• Addressing the fragmentation of landscape and habitats. Done via a ‘people highway’ that provides uninterrupted access to nature
  • Exploring accessibility issues and the unique challenges the site presents. Making use of a green-grid network for community and wildlife movement
  • Solving the lack of sources of healthy food with focal points for food production and habitat creation
In the view of the judges, HALO demonstrated thorough practicality. Going on to say the concept fulfilled exactly what they had hoped for: a design that was radical, but realisable. The panel was also excited by its possibilities, particularly because the design reflected the founder of the garden city movement, Ebenezer Howard’s concept of the best of town and country life.
Managed by The Landscape Institute, the second phase of the Ebbsfleet Design Challenge focused on the Blue Lake site within the Garden City. This is because of the opportunities it offers local communities to benefit from the landscape. It will also be at the heart of the Garden City and one of seven city parks across the site.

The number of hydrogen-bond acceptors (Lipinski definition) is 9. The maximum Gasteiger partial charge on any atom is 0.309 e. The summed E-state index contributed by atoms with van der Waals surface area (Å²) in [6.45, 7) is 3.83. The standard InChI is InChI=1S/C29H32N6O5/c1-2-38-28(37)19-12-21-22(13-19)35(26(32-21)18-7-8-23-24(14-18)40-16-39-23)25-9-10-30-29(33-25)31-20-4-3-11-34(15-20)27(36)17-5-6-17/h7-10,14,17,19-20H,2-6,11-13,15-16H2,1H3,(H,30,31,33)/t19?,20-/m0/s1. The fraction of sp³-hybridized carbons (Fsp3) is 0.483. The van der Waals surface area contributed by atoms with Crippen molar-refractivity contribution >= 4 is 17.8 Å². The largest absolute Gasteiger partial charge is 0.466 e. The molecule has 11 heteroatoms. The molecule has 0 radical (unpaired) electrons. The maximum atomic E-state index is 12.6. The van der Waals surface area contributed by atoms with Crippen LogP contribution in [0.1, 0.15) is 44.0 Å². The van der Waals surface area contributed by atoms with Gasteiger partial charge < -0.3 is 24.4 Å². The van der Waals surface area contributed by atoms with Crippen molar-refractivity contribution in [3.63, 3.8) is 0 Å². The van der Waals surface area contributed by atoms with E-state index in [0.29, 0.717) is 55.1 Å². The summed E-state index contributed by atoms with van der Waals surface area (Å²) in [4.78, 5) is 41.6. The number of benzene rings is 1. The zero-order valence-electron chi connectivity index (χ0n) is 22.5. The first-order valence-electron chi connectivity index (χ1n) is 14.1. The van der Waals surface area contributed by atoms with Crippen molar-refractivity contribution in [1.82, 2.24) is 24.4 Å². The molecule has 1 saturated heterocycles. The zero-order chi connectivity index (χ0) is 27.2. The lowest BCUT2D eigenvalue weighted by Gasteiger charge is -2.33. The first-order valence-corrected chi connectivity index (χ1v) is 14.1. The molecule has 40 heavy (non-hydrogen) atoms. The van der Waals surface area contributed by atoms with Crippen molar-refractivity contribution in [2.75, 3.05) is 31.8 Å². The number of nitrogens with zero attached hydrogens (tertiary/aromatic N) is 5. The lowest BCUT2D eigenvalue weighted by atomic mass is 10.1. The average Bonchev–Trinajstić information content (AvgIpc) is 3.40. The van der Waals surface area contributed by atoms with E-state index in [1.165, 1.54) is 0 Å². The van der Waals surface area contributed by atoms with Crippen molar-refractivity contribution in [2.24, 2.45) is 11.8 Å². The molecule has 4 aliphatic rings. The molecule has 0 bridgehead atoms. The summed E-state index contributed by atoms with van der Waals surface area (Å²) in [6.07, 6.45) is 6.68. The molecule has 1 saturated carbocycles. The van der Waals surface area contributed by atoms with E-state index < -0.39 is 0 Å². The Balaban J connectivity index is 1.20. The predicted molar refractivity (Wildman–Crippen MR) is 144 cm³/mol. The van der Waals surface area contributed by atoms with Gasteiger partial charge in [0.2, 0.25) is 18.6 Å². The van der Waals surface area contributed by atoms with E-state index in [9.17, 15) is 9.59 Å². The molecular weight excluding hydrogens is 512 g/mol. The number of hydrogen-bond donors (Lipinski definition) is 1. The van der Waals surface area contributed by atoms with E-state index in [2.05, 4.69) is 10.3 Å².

Dan Cook, CEO of the Landscape Institute, said:
“When you launch a competition of this kind you are never quite sure what response you are going to get. The standard of entries and the innovative thinking greatly impressed the judges. HALO’s winning design stood out for the clarity, and the collaboration of the multidisciplinary team. It manages to bring together the best aspects of living in London with those of living in Kent, the Garden of England.